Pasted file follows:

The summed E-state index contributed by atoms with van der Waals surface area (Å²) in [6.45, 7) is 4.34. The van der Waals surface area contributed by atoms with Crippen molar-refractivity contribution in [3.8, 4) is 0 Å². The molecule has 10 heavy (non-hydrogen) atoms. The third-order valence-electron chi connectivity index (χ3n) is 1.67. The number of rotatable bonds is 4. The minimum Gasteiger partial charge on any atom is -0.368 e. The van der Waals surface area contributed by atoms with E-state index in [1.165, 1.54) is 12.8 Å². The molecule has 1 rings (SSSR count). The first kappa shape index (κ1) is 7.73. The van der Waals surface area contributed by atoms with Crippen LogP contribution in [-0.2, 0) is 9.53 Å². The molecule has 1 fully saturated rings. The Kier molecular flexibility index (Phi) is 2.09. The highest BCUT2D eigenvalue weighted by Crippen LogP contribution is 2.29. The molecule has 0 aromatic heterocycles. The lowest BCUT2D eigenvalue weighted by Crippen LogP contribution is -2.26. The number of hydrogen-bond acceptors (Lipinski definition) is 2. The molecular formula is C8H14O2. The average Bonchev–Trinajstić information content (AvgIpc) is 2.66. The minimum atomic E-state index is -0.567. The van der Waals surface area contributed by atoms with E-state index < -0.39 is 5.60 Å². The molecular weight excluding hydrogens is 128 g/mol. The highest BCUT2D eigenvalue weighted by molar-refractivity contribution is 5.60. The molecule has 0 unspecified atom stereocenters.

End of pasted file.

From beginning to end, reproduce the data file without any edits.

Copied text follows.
The summed E-state index contributed by atoms with van der Waals surface area (Å²) in [6.45, 7) is 4.34. The van der Waals surface area contributed by atoms with Crippen molar-refractivity contribution in [3.8, 4) is 0 Å². The molecule has 10 heavy (non-hydrogen) atoms. The third-order valence-electron chi connectivity index (χ3n) is 1.67. The number of rotatable bonds is 4. The minimum Gasteiger partial charge on any atom is -0.368 e. The van der Waals surface area contributed by atoms with E-state index in [1.165, 1.54) is 12.8 Å². The molecule has 1 rings (SSSR count). The first kappa shape index (κ1) is 7.73. The van der Waals surface area contributed by atoms with Crippen LogP contribution in [-0.2, 0) is 9.53 Å². The molecule has 1 fully saturated rings. The Kier molecular flexibility index (Phi) is 2.09. The highest BCUT2D eigenvalue weighted by Crippen LogP contribution is 2.29. The molecule has 0 aromatic heterocycles. The lowest BCUT2D eigenvalue weighted by Crippen LogP contribution is -2.26. The number of hydrogen-bond acceptors (Lipinski definition) is 2. The molecular formula is C8H14O2. The average Bonchev–Trinajstić information content (AvgIpc) is 2.66. The minimum atomic E-state index is -0.567. The van der Waals surface area contributed by atoms with E-state index < -0.39 is 5.60 Å². The molecular weight excluding hydrogens is 128 g/mol. The highest BCUT2D eigenvalue weighted by molar-refractivity contribution is 5.60. The molecule has 0 unspecified atom stereocenters.